The birth of a business (and a business owner) Part 2

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Learning to take baby steps

At my coffee check-in with Ryan (the Lioness) earlier this week, I asked her to suggest a book – some kind of complete guide to starting a business. Her gaze was level and her voice firm. “No,” she said. “That would be overwhelming.”

She’s right. But not having a guide can be overwhelming, too, even though I’ve started to chip away at my to-do list.

In the last 2 weeks I:
• Decided that my company will be an LLC in order to separate my personal and business assets
• Came up with a couple of possible business names that I like and am investigating whether they and the associated domain names are available, and
• Identified three groups of target clients and the services I can provide to each
But…what next?

Ryan’s favorite word is “clarity.” She cut through the clutter in my mind with one question: How are you going to generate consistent monthly income?

Oh. I realized that my focus had been on my “ultimate” client – a high-end customer who would hire me to do a big project. The problem is, those projects are time-limited and happen unpredictably.

Instead, I needed to develop a plan to bring in a guaranteed monthly income, even if it wasn’t enough to earn a profit (very unlikely) or cover my household expense (highly probable). Take baby steps, said Ryan. Get a solid footing and then grow your business. My eyes had been on the finish line and I needed to shift my gaze to the starting line.

Ryan’s advice to me was to package my services in a way that would attract clients willing to sign on with me for an extended period – 6 months or a year. Be specific, she said (clarify), on what you will offer, for how much, under what conditions.

We discussed an example. One service I will offer is writing blogs for clients’ websites. I could create three tiers of packages:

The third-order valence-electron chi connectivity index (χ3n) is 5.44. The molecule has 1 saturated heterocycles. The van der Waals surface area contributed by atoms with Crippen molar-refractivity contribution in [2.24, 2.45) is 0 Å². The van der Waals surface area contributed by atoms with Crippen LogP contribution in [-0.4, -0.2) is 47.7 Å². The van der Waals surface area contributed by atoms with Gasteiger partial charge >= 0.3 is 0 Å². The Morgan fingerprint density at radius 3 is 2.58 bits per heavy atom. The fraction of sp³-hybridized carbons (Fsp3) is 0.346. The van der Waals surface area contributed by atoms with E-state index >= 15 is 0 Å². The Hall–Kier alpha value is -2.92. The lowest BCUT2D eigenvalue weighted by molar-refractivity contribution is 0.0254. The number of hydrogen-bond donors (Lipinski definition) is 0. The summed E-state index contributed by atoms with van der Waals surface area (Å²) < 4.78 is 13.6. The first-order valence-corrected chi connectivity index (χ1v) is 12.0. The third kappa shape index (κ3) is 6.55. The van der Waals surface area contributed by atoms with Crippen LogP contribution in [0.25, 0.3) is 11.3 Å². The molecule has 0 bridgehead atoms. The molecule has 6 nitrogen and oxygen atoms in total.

• Basic package:
o The what: One 300-word blog/month
o The how much: $250/month (assuming 2 hours of work/blog, this provides me a decent rate and the client an affordable service)
o The conditions:
 1-year commitment
 Paid monthly
 Blog topic and supporting materials (up to 10 pages) supplied by client
• Standard package:
o Two 300-word blogs/month
o For $500/month
o Under the same conditions
• Deluxe package:
o One 300-word blog + one 1500-word article/month
o Cost: $1,000
o Conditions
 Same as above, plus the following for the article
• Client provides topic
• I research topic and provide an outline for approval before writing the article

Good, said Ryan. Now put it in writing so that it is clear to you, to me (Ryan is developing my website), and to your clients (I’ll have a menu of services I can hand or email to potential customers).

Ryan’s advice has caused me to shift my thinking from the short-term to the long-term. I now understand very clearly that it will take some time – probably a couple of years – to develop my business to the point that it is profitable. I accept that I’ll have to take on some part-time work for the foreseeable future to supplement my income from the business. And, surprisingly, I’m okay with that. The clarity is calming.

Everyone needs a Ryan.